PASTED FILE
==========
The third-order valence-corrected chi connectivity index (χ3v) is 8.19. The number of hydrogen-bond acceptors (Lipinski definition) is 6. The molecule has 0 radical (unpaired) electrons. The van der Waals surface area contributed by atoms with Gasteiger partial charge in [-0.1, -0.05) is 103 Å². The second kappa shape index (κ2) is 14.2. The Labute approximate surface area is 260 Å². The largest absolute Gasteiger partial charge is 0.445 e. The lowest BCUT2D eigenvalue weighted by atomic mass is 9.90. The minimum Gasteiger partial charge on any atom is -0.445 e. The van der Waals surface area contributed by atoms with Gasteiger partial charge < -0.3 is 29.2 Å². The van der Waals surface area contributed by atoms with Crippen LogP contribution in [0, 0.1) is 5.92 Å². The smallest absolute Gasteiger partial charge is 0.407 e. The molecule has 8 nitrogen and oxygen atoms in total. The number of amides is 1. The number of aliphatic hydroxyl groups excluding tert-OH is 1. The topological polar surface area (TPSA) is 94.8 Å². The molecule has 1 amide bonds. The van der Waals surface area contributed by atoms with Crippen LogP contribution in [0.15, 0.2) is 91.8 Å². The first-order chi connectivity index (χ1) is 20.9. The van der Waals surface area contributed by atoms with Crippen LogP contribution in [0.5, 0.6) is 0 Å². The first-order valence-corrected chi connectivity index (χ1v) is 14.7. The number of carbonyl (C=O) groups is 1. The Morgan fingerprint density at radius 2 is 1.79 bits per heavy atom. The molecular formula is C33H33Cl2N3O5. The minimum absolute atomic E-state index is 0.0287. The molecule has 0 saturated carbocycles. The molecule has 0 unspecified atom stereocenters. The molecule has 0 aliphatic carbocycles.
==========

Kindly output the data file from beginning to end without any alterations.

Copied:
The third-order valence-corrected chi connectivity index (χ3v) is 8.19. The number of hydrogen-bond acceptors (Lipinski definition) is 6. The molecule has 0 radical (unpaired) electrons. The van der Waals surface area contributed by atoms with Gasteiger partial charge in [-0.1, -0.05) is 103 Å². The second kappa shape index (κ2) is 14.2. The Labute approximate surface area is 260 Å². The largest absolute Gasteiger partial charge is 0.445 e. The lowest BCUT2D eigenvalue weighted by atomic mass is 9.90. The minimum Gasteiger partial charge on any atom is -0.445 e. The van der Waals surface area contributed by atoms with Gasteiger partial charge < -0.3 is 29.2 Å². The van der Waals surface area contributed by atoms with Crippen LogP contribution in [0, 0.1) is 5.92 Å². The smallest absolute Gasteiger partial charge is 0.407 e. The molecule has 8 nitrogen and oxygen atoms in total. The number of amides is 1. The number of aliphatic hydroxyl groups excluding tert-OH is 1. The topological polar surface area (TPSA) is 94.8 Å². The molecule has 1 amide bonds. The van der Waals surface area contributed by atoms with Crippen LogP contribution in [0.15, 0.2) is 91.8 Å². The first-order chi connectivity index (χ1) is 20.9. The van der Waals surface area contributed by atoms with Crippen LogP contribution in [0.5, 0.6) is 0 Å². The first-order valence-corrected chi connectivity index (χ1v) is 14.7. The number of carbonyl (C=O) groups is 1. The Morgan fingerprint density at radius 2 is 1.79 bits per heavy atom. The molecular formula is C33H33Cl2N3O5. The minimum absolute atomic E-state index is 0.0287. The molecule has 0 saturated carbocycles. The molecule has 0 unspecified atom stereocenters. The molecule has 0 aliphatic carbocycles.